Significant Changes to Missouri’s Guardianship Law

By: Debra K. Schuster

In August 2018, Missouri’s guardianship law changed in several significant ways.

Prior to August 2018, an individual seeking court appointment as guardian (a person designated to make decisions for one unable to do so for themselves) or conservator (a person designated to make financial decisions) was eliminated from consideration if they were a convicted felon. A person otherwise qualified to for appointment as conservator still needed to obtain a bond to ensure they would not steal or misuse the money of the person they were seeking to be legally appointed to help.

In addition to these requirements, as of August 2018, a person seeking to be appointed as conservator who is not the spouse, an adult child, or a sibling of the person needing such help must go through three additional steps:

  1. Verification that the person applying to be appointed is not identified on disqualification lists of the Departments of Mental Health, Social Services, and Health and Senior Services or on the abuse and neglect registries for adults and children;
  2. Completion of a Missouri criminal record review; and
  3. Confirmation they are not on the sexual offender registry.

The prospective guardian or conservator is also required to develop a “habilitation plan” explaining their proposal to the court for ensuring the care of the person they are seeking to help to maximize that person’s ability to live as independently as possible. The prospective guardian must use the “least restrictive alternative” in making living arrangement decisions and restrictions on the individual’s ability to make personal care decisions in a way that balances the individual’s ability to be self-sufficient with the need to ensure their physical safety and protection from financial exploitation and imprudent financial decision-making.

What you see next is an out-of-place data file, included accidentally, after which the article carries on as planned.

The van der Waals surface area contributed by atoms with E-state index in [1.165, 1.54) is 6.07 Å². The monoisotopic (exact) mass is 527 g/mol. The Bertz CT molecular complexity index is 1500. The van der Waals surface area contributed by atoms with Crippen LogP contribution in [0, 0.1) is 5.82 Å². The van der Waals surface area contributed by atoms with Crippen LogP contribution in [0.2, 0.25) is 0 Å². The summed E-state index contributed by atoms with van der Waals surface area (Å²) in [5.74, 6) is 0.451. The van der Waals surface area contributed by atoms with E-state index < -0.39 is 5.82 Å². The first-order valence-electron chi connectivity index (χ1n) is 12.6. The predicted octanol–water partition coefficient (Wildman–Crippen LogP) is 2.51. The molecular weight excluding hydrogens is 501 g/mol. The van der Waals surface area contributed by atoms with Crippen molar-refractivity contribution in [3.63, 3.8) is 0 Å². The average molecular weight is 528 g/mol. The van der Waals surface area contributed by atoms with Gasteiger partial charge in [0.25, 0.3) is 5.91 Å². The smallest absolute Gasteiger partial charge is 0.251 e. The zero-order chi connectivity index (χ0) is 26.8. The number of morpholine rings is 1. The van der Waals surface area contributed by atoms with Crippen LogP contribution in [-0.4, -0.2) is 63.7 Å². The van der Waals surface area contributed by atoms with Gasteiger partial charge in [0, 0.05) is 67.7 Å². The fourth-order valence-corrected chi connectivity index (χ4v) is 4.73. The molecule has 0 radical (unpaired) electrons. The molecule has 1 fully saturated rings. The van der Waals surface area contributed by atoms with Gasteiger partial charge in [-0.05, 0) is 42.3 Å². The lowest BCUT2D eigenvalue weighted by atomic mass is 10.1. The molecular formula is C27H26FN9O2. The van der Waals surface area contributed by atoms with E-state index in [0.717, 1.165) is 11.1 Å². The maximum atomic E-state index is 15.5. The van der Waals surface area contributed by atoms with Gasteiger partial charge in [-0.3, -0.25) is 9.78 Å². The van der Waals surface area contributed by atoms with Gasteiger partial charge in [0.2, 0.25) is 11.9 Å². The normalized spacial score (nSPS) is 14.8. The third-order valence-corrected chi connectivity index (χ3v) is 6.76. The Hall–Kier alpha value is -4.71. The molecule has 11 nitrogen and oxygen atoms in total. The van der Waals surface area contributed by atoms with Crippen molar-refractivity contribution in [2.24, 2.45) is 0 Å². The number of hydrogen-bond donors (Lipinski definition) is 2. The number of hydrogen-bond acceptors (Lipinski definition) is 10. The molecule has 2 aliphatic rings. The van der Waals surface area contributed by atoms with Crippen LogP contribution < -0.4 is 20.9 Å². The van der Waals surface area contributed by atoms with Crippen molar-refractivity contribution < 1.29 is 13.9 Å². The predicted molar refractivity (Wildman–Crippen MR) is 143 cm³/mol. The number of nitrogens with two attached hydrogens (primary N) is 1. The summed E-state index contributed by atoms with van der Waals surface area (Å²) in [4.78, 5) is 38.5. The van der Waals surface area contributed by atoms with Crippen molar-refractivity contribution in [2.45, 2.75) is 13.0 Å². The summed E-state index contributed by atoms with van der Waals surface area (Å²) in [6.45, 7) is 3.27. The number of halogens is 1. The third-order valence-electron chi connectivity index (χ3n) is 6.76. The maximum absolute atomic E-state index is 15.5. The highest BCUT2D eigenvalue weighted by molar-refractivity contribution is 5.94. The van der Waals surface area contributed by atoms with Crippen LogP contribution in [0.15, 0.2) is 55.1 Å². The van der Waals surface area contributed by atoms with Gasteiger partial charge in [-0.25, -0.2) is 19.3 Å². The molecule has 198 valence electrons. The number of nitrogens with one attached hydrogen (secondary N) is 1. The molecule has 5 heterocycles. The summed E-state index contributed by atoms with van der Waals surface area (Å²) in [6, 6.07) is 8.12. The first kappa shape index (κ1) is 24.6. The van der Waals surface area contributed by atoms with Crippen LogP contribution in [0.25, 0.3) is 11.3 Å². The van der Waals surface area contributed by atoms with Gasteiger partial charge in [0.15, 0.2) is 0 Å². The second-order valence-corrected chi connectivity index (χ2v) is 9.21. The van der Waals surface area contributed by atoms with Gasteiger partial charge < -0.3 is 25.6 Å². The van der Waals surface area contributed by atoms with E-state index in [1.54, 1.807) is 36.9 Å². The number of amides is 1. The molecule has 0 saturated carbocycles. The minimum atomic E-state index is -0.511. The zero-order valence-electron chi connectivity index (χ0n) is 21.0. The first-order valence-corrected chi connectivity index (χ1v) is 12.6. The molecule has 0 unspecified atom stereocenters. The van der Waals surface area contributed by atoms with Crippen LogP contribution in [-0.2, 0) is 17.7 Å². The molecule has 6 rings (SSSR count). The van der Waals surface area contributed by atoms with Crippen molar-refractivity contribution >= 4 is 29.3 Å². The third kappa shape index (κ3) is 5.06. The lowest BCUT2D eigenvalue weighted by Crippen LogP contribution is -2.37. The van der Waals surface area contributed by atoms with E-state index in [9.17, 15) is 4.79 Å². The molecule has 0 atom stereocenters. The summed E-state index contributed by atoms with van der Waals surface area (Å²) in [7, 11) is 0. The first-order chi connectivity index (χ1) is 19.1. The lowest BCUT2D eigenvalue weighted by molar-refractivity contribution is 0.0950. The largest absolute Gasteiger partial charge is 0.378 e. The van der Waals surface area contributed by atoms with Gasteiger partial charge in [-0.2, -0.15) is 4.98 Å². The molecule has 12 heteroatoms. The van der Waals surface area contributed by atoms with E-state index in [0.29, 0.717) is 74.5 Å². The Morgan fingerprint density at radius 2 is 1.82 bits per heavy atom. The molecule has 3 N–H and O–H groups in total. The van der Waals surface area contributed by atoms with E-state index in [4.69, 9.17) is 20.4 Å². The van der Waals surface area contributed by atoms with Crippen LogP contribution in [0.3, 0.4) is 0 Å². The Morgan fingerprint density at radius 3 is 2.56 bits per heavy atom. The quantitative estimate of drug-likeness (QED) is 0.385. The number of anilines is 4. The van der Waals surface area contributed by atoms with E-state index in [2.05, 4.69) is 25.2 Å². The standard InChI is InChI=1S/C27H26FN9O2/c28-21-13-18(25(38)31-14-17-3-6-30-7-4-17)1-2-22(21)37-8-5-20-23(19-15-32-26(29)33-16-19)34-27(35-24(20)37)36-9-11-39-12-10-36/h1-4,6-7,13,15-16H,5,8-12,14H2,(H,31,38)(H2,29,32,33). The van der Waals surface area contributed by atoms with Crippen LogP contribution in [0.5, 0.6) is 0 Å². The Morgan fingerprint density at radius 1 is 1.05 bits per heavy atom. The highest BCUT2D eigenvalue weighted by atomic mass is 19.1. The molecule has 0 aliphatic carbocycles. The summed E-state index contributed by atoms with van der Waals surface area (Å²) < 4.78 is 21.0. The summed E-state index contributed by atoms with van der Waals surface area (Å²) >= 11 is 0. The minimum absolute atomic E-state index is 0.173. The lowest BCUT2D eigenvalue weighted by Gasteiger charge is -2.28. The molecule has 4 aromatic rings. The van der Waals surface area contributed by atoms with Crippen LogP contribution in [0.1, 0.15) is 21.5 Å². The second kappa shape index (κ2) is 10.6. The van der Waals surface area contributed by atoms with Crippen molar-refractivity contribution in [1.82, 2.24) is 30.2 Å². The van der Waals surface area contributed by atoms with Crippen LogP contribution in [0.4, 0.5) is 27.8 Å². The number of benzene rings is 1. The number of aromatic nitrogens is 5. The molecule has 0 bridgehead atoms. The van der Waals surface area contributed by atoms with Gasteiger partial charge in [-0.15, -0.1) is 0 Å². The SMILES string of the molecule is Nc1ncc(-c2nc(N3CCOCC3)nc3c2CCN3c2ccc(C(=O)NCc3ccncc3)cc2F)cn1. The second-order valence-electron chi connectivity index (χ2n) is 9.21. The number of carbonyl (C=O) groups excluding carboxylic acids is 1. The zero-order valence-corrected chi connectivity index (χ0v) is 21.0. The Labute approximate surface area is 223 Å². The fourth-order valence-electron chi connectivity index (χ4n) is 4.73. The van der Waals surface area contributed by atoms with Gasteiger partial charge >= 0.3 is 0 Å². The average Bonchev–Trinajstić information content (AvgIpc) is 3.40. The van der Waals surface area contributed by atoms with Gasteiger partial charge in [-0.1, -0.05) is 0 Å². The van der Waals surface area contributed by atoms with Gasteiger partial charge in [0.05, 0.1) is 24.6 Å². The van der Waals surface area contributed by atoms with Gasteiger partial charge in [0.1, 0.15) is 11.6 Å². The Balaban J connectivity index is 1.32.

The attorneys at Paule, Camazine and Blumenthal, P.C. can guide you through the complex changes in the new guardianship law and represent you in applying and fulfilling the requirements of being appointed guardian and conservator. They can also help you determine when going to court may not be necessary, and create estate planning documents for you to appoint such decision-makers outside of the court process. Contact us today to discuss these and any other legal questions and needs you have.

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Debra Schuster

Debra Schuster

St. Louis elder law attorney Debra K. Schuster focuses on helping social workers, geriatric and care managers, financial planners, and others who help with elder care issues. In addition, Ms. Schuster facilitates conversations about elder law issues for families faced with making difficult decisions for their loved ones.